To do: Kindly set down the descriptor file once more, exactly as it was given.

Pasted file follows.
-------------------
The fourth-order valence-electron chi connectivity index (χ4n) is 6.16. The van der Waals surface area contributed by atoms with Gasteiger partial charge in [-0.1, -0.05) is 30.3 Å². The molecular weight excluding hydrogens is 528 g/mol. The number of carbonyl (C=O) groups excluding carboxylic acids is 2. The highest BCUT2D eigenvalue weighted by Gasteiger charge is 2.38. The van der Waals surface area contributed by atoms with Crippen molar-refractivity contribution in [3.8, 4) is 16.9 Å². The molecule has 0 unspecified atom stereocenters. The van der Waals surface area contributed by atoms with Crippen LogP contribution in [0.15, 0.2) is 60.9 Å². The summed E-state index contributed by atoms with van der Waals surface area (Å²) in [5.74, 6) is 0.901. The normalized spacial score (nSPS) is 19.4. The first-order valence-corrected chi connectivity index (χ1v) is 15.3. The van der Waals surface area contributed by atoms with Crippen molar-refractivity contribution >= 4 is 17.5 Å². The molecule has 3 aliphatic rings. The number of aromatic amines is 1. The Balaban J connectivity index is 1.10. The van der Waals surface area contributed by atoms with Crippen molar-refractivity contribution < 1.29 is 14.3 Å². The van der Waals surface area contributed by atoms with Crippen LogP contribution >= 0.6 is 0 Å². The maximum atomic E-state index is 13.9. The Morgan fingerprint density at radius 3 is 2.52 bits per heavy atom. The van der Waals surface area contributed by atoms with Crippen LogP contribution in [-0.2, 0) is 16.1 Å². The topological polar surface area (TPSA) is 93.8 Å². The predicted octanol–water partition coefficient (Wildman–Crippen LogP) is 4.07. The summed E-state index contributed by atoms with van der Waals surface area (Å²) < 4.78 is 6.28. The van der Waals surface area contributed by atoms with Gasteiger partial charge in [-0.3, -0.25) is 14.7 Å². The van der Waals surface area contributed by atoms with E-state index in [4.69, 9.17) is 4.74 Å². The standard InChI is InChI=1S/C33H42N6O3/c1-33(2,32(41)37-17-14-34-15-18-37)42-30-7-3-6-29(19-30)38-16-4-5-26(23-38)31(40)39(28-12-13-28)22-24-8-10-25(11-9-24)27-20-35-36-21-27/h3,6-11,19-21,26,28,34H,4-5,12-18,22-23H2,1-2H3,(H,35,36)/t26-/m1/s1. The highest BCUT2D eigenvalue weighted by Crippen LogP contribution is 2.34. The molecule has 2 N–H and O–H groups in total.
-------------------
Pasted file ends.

The fourth-order valence-electron chi connectivity index (χ4n) is 6.16. The van der Waals surface area contributed by atoms with Gasteiger partial charge in [-0.1, -0.05) is 30.3 Å². The molecular weight excluding hydrogens is 528 g/mol. The number of carbonyl (C=O) groups excluding carboxylic acids is 2. The highest BCUT2D eigenvalue weighted by Gasteiger charge is 2.38. The van der Waals surface area contributed by atoms with Crippen molar-refractivity contribution in [3.8, 4) is 16.9 Å². The molecule has 0 unspecified atom stereocenters. The van der Waals surface area contributed by atoms with Crippen LogP contribution in [0.15, 0.2) is 60.9 Å². The summed E-state index contributed by atoms with van der Waals surface area (Å²) in [5.74, 6) is 0.901. The normalized spacial score (nSPS) is 19.4. The first-order valence-corrected chi connectivity index (χ1v) is 15.3. The van der Waals surface area contributed by atoms with Crippen molar-refractivity contribution >= 4 is 17.5 Å². The molecule has 3 aliphatic rings. The number of aromatic amines is 1. The Balaban J connectivity index is 1.10. The van der Waals surface area contributed by atoms with Crippen molar-refractivity contribution < 1.29 is 14.3 Å². The van der Waals surface area contributed by atoms with Crippen LogP contribution >= 0.6 is 0 Å². The maximum atomic E-state index is 13.9. The Morgan fingerprint density at radius 3 is 2.52 bits per heavy atom. The van der Waals surface area contributed by atoms with Crippen LogP contribution in [-0.2, 0) is 16.1 Å². The topological polar surface area (TPSA) is 93.8 Å². The predicted octanol–water partition coefficient (Wildman–Crippen LogP) is 4.07. The summed E-state index contributed by atoms with van der Waals surface area (Å²) < 4.78 is 6.28. The van der Waals surface area contributed by atoms with Gasteiger partial charge in [-0.3, -0.25) is 14.7 Å². The van der Waals surface area contributed by atoms with E-state index in [4.69, 9.17) is 4.74 Å². The standard InChI is InChI=1S/C33H42N6O3/c1-33(2,32(41)37-17-14-34-15-18-37)42-30-7-3-6-29(19-30)38-16-4-5-26(23-38)31(40)39(28-12-13-28)22-24-8-10-25(11-9-24)27-20-35-36-21-27/h3,6-11,19-21,26,28,34H,4-5,12-18,22-23H2,1-2H3,(H,35,36)/t26-/m1/s1. The highest BCUT2D eigenvalue weighted by Crippen LogP contribution is 2.34. The molecule has 2 N–H and O–H groups in total.